The incredible photo of delayed cord clamping after birth

A stunning photo has highlighted the benefits of delayed cord clamping – and it’s an incredible photo and a rare opportunity to see a placenta in such detail.

The photo was taken by Kate Kennedy Birth Photography and was shared on Birth Without Fear’s Facebook page with the words:

“Perfect baby Elliot, born 5 weeks early and only weighing 2.09kg.

His mum had a beautiful home birth planned but it wasn’t to be.Although he needed to be born in the hospital, all her requests of an intervention free birth were met, including a physiological 3rd stage with delayed cord clamping. Hooray to mothers being respected in birth!”

Cutting the umbilical cord straight after birth has been common practice in UK hospitals for the past 60 years because doctors believed it reduced the risk of newly-delivered mothers haemorraging.

However, there is growing evidence that delaying it can be beneficial for the baby.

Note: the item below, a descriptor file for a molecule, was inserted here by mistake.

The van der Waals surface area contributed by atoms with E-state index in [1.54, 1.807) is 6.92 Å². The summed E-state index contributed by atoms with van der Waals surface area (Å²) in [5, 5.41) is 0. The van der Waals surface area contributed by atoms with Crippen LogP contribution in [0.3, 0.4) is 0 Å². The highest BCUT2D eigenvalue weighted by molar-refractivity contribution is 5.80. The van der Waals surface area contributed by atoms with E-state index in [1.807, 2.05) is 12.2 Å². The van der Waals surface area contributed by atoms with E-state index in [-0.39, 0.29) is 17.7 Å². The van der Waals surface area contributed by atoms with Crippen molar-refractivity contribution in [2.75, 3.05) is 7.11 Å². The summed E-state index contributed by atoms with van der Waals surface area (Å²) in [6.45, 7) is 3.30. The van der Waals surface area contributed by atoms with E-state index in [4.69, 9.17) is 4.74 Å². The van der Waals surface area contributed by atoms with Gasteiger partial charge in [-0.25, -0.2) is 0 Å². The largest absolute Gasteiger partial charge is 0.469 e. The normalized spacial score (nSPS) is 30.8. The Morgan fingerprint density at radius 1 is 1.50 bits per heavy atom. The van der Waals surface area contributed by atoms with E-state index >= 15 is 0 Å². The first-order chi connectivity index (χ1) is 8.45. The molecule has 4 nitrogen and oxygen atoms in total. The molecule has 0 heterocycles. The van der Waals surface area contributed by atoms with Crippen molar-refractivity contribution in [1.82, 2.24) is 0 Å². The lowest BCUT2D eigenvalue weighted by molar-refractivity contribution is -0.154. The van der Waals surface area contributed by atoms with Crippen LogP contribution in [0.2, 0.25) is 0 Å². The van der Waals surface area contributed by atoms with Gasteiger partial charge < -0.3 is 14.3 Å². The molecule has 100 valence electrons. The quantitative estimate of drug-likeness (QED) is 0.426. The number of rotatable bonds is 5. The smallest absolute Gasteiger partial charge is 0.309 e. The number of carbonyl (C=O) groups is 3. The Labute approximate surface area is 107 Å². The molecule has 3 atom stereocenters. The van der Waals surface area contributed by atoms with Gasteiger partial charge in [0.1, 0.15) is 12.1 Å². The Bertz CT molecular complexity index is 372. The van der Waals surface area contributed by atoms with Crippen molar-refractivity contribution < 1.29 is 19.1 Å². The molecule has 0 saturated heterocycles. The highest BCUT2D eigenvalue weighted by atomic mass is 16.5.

Immediate cord clamping reduces the flow of blood to the baby and can deprive the baby of iron. Iron deficiency in the first few months is associated with neurodevelopmental delay.”

Delayed clamping (for at least two minutes or until the cord has stopped pulsating) can also help with the blood flow from the placenta to the baby, research suggests.

As the cord pulsates it delivers “essential oxygen and nutrients to the baby and begins to deliver blood back to the baby.” (OnetoOne Midwives)

OnetoOne Midwives also reports that:

“Research has shown that when we delay cord clamping the neonate (newborn baby) will receive up to 30% more of the fetal-placental blood volume than it would have with immediate cord clamping.

When your baby is born, the cord and placenta system will contain about one third of your baby’s blood, whilst the remaining two thirds is in the baby.”

The RCM report concludes:

“In healthy [full]term babies the evidence supports deferred clamping as this appears to improve iron stores in infancy. This is in line with NICE guidance. Once delivered, the baby can be placed on the mother’s abdomen or chest with the cord intact and the timing of clamping should be recorded.”

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